The Exterior of the Riotoro Prism CR1280

The Prism CR1280 sports a postmodern design, mostly based on complex geometric shapes with sharp angles and edges. Most of the case is black, with the exception of the silver aluminum feet. The steel frame and right side panel of the case are well sprayed with a matte black paint, as is the front part of the plastic faceplate. The surrounding frame of the plastic faceplate is sprayed with a highly reflective piano black paint. As for the left side panel, it is entirely made out of Plexiglas, creating an essentially frameless left side panel window.

Measuring 58 cm tall, 22.5 cm wide and 47.5 cm deep (22.8 × 8.7 × 18.7-inches), the Prism CR1280 is a relatively large tower case, especially for a model without a single external 5.25" device opening. With a volume of 0.062 m3 (62 liters), it is only slightly smaller than the similar Cooler Master MasterCase 5 (65.9 liters) and the cubic Corsair Carbide Air 540 (63.1 liters), but much larger than a typical Midi ATX case, such as the Corsair 450D (51.6 liters). Despite the size, the Prism CR1280 is relatively lightweight, tipping the scales at just 8 kg.

11.2 oz/330 ml soda can inserted as size reference

A look at the rear of the case reveals that the PSU compartment is located at its bottom, with a significant distance between it and the main system. Other than that, there is nothing of noteworthy to be discussed about the rear side of the Prism CR1280, except perhaps the observation that there are no round holes for liquid cooling systems and cables.

Riotoro placed the front I/O ports and buttons at the top front of the case, on a slightly tilted surface. Considering that the case is rather tall, the position of the buttons and I/O ports clearly favors placement under a desk, which makes the use of a windowed side panel rather questionable. The larger power-on button can be seen to the left, followed by the RGB lighting and the fan speed control switches. The 3.5 mm audio jacks can be seen at the center of the formation, with the four USB ports (2 × USB 2.0, 2 × USB 3.0) to their right. A strangely large reset key rests to the rightmost part of the formation.

A Plexiglas cover can also be found at the top of the case, made of the same material as the side panel, just a little thinner. It actually has no specific function other than being a slight aesthetic decoration if the Prism CR1280 is left as is from the factory. However, we found that if the RGB fans are moved to the top of the case, the Plexiglas will absorb part of their light and appear as if the top of the case is being illuminated, creating a nice visual effect inside dark rooms.

Two large nylon filters can be found at the bottom of the case, one for the PSU and one for the HDD area. The PSU filter can be removed by pulling it from the back of the case, the HDD area filter from the front. The entire faceplate acts as a filter for the front intake fans as well but, strangely, the filter is not removable. The whole panel needs to come off and cleaned by using a strong blower or vacuum cleaner.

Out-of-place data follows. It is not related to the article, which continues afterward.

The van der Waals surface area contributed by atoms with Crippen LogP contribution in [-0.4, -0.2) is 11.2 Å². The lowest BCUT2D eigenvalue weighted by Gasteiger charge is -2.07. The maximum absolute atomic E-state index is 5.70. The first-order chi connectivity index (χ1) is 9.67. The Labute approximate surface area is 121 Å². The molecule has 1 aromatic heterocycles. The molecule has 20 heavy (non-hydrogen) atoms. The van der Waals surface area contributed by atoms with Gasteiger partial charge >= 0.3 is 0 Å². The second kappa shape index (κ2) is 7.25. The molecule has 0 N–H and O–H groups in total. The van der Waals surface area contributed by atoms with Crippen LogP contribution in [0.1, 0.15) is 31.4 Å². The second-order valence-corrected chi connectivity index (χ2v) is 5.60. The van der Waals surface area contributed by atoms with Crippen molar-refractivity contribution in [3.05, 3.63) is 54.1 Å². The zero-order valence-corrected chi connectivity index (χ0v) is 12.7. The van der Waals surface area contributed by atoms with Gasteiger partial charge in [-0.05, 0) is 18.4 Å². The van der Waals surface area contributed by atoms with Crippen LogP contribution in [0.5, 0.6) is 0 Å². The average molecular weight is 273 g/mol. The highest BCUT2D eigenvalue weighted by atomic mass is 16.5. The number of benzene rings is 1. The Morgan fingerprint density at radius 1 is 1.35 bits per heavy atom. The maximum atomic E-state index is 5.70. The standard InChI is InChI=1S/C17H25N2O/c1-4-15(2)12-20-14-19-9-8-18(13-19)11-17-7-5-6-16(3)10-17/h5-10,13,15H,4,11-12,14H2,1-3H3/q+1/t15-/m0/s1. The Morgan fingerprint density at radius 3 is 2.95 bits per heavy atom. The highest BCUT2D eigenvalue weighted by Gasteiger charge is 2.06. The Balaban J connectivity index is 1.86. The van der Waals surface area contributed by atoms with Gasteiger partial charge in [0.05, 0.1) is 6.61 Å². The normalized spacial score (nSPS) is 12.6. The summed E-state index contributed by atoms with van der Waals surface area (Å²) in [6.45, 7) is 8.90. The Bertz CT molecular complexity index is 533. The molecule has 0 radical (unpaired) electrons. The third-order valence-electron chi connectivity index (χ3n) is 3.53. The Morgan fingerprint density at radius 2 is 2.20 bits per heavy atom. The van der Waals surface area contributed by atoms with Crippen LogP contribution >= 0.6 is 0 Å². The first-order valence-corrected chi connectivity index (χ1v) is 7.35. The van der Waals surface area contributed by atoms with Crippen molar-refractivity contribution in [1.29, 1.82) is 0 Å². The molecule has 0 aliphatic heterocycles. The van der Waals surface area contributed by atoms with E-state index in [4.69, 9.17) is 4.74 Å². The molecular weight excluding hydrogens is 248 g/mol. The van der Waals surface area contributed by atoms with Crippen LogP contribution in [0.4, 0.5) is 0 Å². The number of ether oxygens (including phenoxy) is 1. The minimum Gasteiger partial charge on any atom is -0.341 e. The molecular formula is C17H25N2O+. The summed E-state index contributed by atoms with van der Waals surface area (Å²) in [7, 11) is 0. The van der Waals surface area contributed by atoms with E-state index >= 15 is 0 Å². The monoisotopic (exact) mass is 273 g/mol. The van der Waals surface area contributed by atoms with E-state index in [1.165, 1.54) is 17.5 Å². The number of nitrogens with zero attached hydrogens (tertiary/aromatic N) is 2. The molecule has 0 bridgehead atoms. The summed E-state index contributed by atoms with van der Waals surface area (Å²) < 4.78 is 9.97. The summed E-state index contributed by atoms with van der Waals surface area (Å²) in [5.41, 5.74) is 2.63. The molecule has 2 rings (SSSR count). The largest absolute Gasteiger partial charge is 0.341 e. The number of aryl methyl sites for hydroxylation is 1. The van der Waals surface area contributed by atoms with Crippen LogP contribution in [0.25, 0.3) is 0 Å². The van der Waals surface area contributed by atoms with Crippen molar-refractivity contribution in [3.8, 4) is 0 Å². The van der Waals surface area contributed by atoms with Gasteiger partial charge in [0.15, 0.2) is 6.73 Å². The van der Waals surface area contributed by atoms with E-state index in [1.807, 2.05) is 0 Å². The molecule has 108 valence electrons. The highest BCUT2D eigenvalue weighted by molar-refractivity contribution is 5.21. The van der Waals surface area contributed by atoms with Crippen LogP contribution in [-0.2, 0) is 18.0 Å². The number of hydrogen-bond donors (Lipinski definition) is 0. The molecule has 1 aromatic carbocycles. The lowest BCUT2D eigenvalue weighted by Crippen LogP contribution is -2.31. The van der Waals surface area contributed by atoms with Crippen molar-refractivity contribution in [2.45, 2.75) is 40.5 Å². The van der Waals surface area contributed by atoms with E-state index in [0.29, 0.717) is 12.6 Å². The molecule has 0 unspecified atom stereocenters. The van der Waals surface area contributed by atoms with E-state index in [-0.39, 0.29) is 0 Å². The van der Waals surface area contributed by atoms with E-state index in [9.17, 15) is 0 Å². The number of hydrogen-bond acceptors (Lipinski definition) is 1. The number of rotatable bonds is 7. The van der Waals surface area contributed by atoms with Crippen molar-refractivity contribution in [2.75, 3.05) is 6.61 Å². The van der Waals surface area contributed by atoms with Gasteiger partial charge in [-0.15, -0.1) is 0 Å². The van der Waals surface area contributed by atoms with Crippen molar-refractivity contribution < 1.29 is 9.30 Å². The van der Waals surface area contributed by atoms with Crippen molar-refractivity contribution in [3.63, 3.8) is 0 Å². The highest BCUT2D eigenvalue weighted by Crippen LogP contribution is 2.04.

The large aluminum feet of the Prism CR1280 are very strong and add to the overall aesthetic value of the case. Rubber strips are installed to prevent the case from moving/sliding on a flat surface, as well as to prevent damaging softer surfaces. That being said, the edges of these aluminum feet are extremely sharp and can easily damage wooden, vinyl and other soft surfaces. Caution is required when handling the case while it is sitting on any soft surface, lifting it straight up and without tilting the case to any side, otherwise the very hard and sharp corners can easily damage the surface.

The I/O ports are surrounded by a plastic clear ring that is illuminated by several LEDs that provide very good and uniform distribution of the light. Riotoro's logo at the lower part of the faceplate is also illuminated, as the two included 120 mm cooling fans are.

When fully lit, the lighting of the Prism CR1280 is adequate as far as the faceplate and I/O area are concerned, but relatively weak to the interior of the case. There is only so much that half a dozen LEDs can do inside a case this large. The RGB lighting can be controlled by the button found at the top of the faceplate. It is almost amusing that the RGB button is right next to the power button, as one could imagine accidentally hitting the power button by accident.

The RGB capabilities of the Prism CR1280 are adequate, especially considering that there is no USB interface and everything is being controlled via a single button. Riotoro programmed the controller to have eight settings and the button simply cycles through them. The first six settings are standard colors (Red, Green, Blue, White, Yellow and Pink) and the seventh setting initiates the “rainbow” effect, slowly cycling through 256 colors. The eight setting is the “custom color” setting and simply holds whichever color was active on the “rainbow” setting when the button was pressed. If the button is pressed for three seconds, the controller turns the lighting off.